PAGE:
China’s 2020 “Two Sessions”

China's biggest political gathering of the year is finally taking place after a two-month delay.

The National People’s Congress (NPC), the national legislature, and the Chinese People’s Political Consultative Conference (CPPCC), the top political advisory body, started respectively on May 22 and May 21.

At the top of the agenda: regular epidemic control, economic growth target, poverty alleviation, employment priority policy and civil code. 

In an incredibly challenging year, the Two Sessions will be extremely important to understand how the Chinese Central Government intends to guide the world’s second-largest economy through the rest of 2020, an especially important year as it marks the last of China's thirteenth Five-Year Plan (2016-2020).

Regular Epidemic Control

Public health is expected to be a hot topic during the “two sessions”.

The participants are expected to conduct in-depth discussions on how to fix the shortcomings in the country's major epidemic prevention and control mechanisms and the national public health system while resuming economic development and ensure employment maintaining regular epidemic prevention and control measures.

Economic growth target

Given the impact of the pandemic, it is very difficult to predict and set the growth rate target of the country's economy. A flexible growth range could be provided instead of a hard target to give policymakers more room to manoeuvre in a very difficult year.

In the lead up to this year's "two sessions," the Chinese leadership has on different occasions said that the country will strive to achieve this year's economic and social development goals.

Therefore, the current focus of the government is to maintain economic stability and the NPC will likely pass more stimulatory measures to drive growth.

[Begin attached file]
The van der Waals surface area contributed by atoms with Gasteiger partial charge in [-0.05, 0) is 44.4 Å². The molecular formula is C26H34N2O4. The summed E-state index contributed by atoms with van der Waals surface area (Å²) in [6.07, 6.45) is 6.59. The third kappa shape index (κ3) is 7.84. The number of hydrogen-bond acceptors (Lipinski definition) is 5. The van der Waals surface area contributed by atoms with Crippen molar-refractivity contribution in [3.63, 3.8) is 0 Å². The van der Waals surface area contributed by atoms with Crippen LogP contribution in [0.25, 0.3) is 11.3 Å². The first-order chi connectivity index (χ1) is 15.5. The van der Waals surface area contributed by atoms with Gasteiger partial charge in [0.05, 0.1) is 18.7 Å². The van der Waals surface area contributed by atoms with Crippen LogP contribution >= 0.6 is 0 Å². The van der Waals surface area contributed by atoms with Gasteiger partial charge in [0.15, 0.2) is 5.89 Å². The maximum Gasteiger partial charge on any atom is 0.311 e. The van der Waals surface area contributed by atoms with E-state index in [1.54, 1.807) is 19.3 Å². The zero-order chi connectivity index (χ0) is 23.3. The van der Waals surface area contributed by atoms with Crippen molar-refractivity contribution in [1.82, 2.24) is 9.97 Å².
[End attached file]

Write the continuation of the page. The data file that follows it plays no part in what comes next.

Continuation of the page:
In contrast to most other major countries, China has refrained from huge government spending programs to deal with the pandemic’s economic crisis. The government has instead relied upon more moderate steps such as cutting corporate taxes and fees. 

Poverty alleviation

Another area to watch closely is poverty alleviation.

China is in the final push to achieve the target of eliminating "absolute poverty" by 2020. Despite the virus, China's goals and tasks in this area remain unchanged.

Therefore, poverty alleviation will continue to be the priority of the Chinese government.

During the sessions, participants are expected to discuss how to fulfil the tasks of ending absolute poverty and keep those who have been lifted out of poverty from falling back into it.

Employment priority policy

The economic shutdown in the first quarter delivered an unprecedented shock to China’s labour market, with millions of jobs lost. Keeping the unemployment rate under control is a top priority. 

The government will almost certainly unveil new plans such as the extension of unemployment benefits and other forms of assistance to those laid off. In particular, this will likely be directed towards supporting some of the most vulnerable groups, including migrant workers, employees at small businesses, export enterprises and fresh university graduates which represent the majority of China's workforce. 

Civil Code

China is getting closer to having the long-expected civil code, as the final draft will be submitted to the annual session of the NPC for final deliberation and expected to be voted on May 28th. 

Consisting of general provisions and six parts on property, contracts, personality rights, marriage and family, inheritance and torts liability, the draft has systematically integrated existing civil laws and regulations and modified them to adapt to new realities.

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